Preparing to Capture from Videotape
Whether you are connected to a server or working with standalone storage, the process of capturing is the same; only the destination of the captured media changes. The destination can be chosen in the Capture Settings tab in the Log and Capture window.
To open the Log and Capture window, choose File > Log and Capture, or press Command-8.
The Capture Settings tab, in the upper-right corner of the Log and Capture window, contains several controls that must be set correctly for successful capture from videotape.
Begin with the Device Control pop-up menu, which enables Final Cut Pro to start, stop, and otherwise control your deck via its FireWire connection (or its connection to a FireWire converter, if the device itself doesn’t support FireWire), as well as a 9-pin (RS-422) serial deck connection (either provided through a third-party capture card or a USB adapter).
Once you have specified the correct Device Control settings, you should use the Capture/Input pop-up menu to set the frame rate and compression settings that will be applied to the tape content as it is imported into Final Cut Pro.
If you share your system, you should confirm that your settings are correct before starting a project with a close deadline.
Click the Clip Settings tab. This is where you will select the components of the tape you want to capture, such as audio and video.
It’s generally wise to capture the video and both audio tracks from all field tapes. You can always delete unnecessary or unused elements, such as audio from alternate mics, in the Timeline. It is much more difficult to go back after the fact to capture a track you missed—as when, for instance, a reporter records interview sound on the wireless-mic track while you’re shooting coverage in a different direction.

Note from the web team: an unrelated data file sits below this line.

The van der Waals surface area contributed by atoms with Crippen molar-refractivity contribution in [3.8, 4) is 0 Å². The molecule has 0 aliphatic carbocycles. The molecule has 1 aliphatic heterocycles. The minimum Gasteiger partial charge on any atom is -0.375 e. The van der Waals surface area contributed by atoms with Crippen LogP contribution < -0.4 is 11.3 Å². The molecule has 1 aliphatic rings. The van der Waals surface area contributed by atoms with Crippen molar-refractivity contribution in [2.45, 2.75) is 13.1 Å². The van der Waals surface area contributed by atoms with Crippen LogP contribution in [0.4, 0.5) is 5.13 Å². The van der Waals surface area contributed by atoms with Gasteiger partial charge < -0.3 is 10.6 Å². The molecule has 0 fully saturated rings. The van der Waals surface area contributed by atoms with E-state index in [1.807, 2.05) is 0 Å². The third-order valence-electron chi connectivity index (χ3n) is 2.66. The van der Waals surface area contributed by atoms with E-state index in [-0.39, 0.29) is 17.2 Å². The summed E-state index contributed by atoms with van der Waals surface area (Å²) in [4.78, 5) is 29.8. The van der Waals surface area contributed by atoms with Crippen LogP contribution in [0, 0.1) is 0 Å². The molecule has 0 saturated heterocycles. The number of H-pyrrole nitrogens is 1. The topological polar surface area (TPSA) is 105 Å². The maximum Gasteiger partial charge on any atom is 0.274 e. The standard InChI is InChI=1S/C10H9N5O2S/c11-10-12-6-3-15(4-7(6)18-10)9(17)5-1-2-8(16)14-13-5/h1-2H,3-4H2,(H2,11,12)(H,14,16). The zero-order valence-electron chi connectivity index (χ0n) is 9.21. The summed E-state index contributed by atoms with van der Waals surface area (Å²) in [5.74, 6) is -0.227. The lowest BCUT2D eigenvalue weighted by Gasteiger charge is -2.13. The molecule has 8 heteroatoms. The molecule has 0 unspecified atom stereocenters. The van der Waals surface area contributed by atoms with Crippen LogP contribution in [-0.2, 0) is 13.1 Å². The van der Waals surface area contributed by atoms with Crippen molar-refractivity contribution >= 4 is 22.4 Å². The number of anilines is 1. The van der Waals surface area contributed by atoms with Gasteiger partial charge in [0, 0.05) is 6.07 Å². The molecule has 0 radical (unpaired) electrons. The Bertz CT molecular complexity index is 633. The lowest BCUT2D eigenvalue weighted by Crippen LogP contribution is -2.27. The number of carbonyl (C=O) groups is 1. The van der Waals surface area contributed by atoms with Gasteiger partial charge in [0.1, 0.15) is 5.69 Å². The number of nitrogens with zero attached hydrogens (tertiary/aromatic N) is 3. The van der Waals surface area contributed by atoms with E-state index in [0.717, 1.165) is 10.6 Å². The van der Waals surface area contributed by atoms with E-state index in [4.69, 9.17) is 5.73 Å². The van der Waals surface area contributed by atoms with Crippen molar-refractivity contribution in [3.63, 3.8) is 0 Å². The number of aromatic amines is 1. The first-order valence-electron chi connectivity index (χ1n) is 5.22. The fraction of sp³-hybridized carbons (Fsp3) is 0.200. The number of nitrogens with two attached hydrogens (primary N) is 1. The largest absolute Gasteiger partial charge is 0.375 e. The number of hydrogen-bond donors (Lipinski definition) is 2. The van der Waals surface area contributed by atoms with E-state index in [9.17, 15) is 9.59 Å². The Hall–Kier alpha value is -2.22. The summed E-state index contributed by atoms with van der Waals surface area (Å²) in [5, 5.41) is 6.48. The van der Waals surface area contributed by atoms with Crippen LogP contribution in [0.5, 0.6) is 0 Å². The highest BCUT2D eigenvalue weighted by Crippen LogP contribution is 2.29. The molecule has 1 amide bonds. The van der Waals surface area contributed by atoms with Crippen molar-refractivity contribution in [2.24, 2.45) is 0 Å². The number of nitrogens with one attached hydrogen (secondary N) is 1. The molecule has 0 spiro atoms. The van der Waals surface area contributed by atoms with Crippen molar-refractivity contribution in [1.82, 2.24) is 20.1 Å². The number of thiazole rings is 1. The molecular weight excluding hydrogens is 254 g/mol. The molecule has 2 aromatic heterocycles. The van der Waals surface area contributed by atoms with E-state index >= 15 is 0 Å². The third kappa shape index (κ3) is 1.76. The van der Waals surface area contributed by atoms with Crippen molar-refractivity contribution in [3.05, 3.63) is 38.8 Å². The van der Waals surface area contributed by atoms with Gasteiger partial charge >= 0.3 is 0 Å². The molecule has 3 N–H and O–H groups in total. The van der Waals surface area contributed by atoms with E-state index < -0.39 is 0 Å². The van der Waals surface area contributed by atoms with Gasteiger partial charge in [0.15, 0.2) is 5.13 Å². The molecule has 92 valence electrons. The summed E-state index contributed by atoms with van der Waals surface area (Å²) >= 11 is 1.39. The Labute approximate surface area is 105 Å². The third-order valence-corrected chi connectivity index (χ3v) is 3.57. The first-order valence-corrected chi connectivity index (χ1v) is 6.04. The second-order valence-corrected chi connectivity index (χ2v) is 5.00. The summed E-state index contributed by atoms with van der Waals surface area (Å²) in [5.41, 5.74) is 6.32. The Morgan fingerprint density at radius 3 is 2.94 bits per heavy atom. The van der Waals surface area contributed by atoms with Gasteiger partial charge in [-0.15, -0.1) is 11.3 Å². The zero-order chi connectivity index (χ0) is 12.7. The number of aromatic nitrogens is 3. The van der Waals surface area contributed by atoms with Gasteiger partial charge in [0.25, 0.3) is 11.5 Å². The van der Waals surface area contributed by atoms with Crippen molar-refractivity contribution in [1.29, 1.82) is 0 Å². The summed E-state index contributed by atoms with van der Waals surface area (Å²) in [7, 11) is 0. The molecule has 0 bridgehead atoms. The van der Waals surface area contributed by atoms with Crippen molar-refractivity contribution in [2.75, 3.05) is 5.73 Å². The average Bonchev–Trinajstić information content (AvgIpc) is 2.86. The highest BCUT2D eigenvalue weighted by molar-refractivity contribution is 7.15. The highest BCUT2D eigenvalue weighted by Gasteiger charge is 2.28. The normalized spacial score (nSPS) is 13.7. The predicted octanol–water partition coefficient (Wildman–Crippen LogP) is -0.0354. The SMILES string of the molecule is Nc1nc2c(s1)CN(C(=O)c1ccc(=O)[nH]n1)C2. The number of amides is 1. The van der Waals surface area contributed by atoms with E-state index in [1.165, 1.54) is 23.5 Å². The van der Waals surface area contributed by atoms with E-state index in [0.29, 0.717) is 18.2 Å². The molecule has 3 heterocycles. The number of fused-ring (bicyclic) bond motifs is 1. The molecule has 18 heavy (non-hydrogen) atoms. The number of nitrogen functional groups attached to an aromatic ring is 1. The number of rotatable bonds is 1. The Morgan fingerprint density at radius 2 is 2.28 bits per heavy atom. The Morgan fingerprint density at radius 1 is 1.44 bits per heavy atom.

Last, click the Logging tab. We are going to use this to name the clip, not to log clips offline and then batch capture.
This tab lets you set the logging names for the clips as well as the target bin. You may want clips to be named sequentially as you grab the shots you want: for instance, exterior, exterior-1, exterior-2, and so on. The naming convention can be set in this tab.
Note that you cannot name a clip while it is being captured, so you can either just let the naming happen by itself (number suffixes increment automatically), name the clips after they’ve been captured (the current best practice), or name them prior to clicking the Now button.
To maximize the speed of capturing from videotape, it is suggested that you ignore the capability of logging first and capturing later, although to do so is a function of Final Cut Pro. Because you can capture only while the deck is playing, it is further suggested that you do not mark an In point for every shot and have the deck go into a pre-roll prior to each capture. Depending on the deck, this process uses 6 to 10 seconds for each shot. If you capture ten shots from tape, you could be spending almost 2 minutes on an unnecessary task when extra time is extremely valuable.
Instead of pre-rolling, Final Cut Pro lets you set your deck to All Enable mode, so that you can control it using either its physical buttons or the transport controls in the Final Cut Pro interface. Shuttling using the deck’s knob or Final Cut Pro’s slider, for instance, has the same effect. Once you set the deck to All Enable, you don’t have to set it again. Most Sony Betacam decks have menu setting 006 assigned to this. Panasonic uses menu setting 004 for most of its decks. These menus are adjusted either using the front panel display on the deck itself, or using a monitor attached to the TC Char output, which is usually output 3.
Once this is all set up, you can begin the capture of the material from tape.